Behind the Scenes
Behind the Scenes: ‘A young lady’s scrapbook’
The rights of women – what are they?
The rights to labour and to pray;
The right to watch whilst others sleep;
The right o’er others woes to weep;
The right to succour in reverse;
The right to bless while others curse;
The right to love whom others scorn;
The right to comfort all that mourn;
The right to shed new joy on earth;
The right to feel the souls high worth;
The right to lead the soul to god;
Along the path her saviour trod –
The path of meekness and of love,
The path of faith that leads above,
The path of patience and of wrong,
The path in which the weak grow strong,
Such’s women’s rights – and god will bless
And crown their champion with success.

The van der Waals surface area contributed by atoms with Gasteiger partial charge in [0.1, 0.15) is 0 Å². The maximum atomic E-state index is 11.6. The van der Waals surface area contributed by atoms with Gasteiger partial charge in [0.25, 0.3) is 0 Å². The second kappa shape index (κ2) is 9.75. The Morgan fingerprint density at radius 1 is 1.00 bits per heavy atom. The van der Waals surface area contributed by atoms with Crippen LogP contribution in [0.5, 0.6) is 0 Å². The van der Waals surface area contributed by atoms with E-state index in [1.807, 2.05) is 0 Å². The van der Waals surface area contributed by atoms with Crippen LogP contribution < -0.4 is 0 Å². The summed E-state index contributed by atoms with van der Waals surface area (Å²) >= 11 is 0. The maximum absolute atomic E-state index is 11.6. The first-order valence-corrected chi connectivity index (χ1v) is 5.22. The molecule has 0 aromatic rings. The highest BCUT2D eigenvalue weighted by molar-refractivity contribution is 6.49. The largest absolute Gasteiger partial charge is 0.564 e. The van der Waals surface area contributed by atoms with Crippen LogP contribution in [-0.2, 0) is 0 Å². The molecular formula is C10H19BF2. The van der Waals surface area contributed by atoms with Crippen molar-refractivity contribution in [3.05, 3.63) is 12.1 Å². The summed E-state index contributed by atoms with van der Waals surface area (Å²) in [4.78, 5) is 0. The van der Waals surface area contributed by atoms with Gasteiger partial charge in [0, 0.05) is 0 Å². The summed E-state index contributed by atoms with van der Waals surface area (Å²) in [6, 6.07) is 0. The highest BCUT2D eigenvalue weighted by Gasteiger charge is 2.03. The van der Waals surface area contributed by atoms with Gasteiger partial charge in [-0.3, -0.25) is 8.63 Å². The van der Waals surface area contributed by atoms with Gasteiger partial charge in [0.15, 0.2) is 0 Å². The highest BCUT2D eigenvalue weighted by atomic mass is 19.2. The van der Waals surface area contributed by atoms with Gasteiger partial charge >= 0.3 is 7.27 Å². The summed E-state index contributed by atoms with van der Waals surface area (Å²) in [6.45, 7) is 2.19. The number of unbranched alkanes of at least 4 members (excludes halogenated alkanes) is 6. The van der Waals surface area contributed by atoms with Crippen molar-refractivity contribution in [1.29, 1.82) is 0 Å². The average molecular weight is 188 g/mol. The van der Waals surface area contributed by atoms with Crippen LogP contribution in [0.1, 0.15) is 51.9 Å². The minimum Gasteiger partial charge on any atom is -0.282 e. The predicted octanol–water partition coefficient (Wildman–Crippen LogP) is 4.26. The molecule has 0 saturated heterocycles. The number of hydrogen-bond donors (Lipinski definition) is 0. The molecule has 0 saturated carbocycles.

The above poem, a variation of a Christian verse first published in 1855, was entered into a scrapbook by a Mrs Little on July 5th 1884. Scrapbooking was a very common pastime in the 19th century, especially for women and children, and the example that we hold in our collection is typical of the time. Ephemera such as greetings cards, trade cards, newspaper cuttings and coloured images were cut out and pasted into a book that often acted as a keepsake of interests and memories of the creator. Family, friends and visitors were requested to contribute favourite quotations or verse and the ‘Rights of Women’, as contributed by Mrs Little, is a reflection of the notion of the ‘ideal Christian woman’; a woman who is pious and virtuous. Also amongst the pastings in this book are images of cultures from around the world which possibly hint that the scrapbooker was interested in the world beyond the domestic, and perhaps even had aspirations to travel and explore the wider world. At present this scrapbooker is ‘anonymous’ but with a little research it might be possible to identify her and find out if the snapshot contained within the scrapbook reflected her future life.